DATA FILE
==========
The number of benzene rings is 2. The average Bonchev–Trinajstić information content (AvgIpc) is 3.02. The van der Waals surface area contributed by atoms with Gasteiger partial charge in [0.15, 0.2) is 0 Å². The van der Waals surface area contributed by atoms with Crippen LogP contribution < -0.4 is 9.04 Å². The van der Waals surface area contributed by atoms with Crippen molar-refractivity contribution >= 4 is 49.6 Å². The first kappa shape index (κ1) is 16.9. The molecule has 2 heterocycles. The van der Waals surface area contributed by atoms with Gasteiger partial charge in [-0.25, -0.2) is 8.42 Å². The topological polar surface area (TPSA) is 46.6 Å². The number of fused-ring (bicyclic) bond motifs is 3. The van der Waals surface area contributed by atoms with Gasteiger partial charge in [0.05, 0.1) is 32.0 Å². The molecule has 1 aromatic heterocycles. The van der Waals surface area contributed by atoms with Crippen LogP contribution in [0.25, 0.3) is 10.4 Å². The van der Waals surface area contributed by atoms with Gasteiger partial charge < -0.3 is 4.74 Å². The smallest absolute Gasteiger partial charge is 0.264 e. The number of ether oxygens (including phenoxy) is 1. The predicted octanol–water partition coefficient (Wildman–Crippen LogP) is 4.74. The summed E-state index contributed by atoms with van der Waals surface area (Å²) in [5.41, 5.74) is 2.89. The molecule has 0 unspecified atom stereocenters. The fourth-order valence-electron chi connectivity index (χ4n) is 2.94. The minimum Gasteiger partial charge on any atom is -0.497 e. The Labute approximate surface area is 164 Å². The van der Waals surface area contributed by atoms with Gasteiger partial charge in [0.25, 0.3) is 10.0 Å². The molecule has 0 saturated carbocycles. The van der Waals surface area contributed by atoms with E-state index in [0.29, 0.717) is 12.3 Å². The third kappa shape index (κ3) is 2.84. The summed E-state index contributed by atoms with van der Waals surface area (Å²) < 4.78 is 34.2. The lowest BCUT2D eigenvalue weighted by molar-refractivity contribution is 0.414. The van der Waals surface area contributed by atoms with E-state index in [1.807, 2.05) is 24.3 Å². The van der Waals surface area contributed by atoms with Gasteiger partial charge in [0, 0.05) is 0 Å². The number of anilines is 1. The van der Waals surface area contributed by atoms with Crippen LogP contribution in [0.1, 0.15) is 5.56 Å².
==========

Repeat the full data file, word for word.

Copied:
The number of benzene rings is 2. The average Bonchev–Trinajstić information content (AvgIpc) is 3.02. The van der Waals surface area contributed by atoms with Gasteiger partial charge in [0.15, 0.2) is 0 Å². The van der Waals surface area contributed by atoms with Crippen LogP contribution < -0.4 is 9.04 Å². The van der Waals surface area contributed by atoms with Crippen molar-refractivity contribution >= 4 is 49.6 Å². The first kappa shape index (κ1) is 16.9. The molecule has 2 heterocycles. The van der Waals surface area contributed by atoms with Gasteiger partial charge in [-0.25, -0.2) is 8.42 Å². The topological polar surface area (TPSA) is 46.6 Å². The number of fused-ring (bicyclic) bond motifs is 3. The van der Waals surface area contributed by atoms with Gasteiger partial charge in [0.05, 0.1) is 32.0 Å². The molecule has 1 aromatic heterocycles. The van der Waals surface area contributed by atoms with Crippen LogP contribution in [0.25, 0.3) is 10.4 Å². The van der Waals surface area contributed by atoms with Gasteiger partial charge < -0.3 is 4.74 Å². The smallest absolute Gasteiger partial charge is 0.264 e. The number of ether oxygens (including phenoxy) is 1. The predicted octanol–water partition coefficient (Wildman–Crippen LogP) is 4.74. The summed E-state index contributed by atoms with van der Waals surface area (Å²) in [5.41, 5.74) is 2.89. The molecule has 0 unspecified atom stereocenters. The fourth-order valence-electron chi connectivity index (χ4n) is 2.94. The minimum Gasteiger partial charge on any atom is -0.497 e. The Labute approximate surface area is 164 Å². The van der Waals surface area contributed by atoms with Gasteiger partial charge in [0.25, 0.3) is 10.0 Å². The molecule has 0 saturated carbocycles. The van der Waals surface area contributed by atoms with E-state index in [0.29, 0.717) is 12.3 Å². The third kappa shape index (κ3) is 2.84. The summed E-state index contributed by atoms with van der Waals surface area (Å²) < 4.78 is 34.2. The lowest BCUT2D eigenvalue weighted by molar-refractivity contribution is 0.414. The van der Waals surface area contributed by atoms with E-state index in [1.807, 2.05) is 24.3 Å². The van der Waals surface area contributed by atoms with Gasteiger partial charge in [0, 0.05) is 0 Å². The number of anilines is 1. The van der Waals surface area contributed by atoms with Crippen LogP contribution in [0.1, 0.15) is 5.56 Å².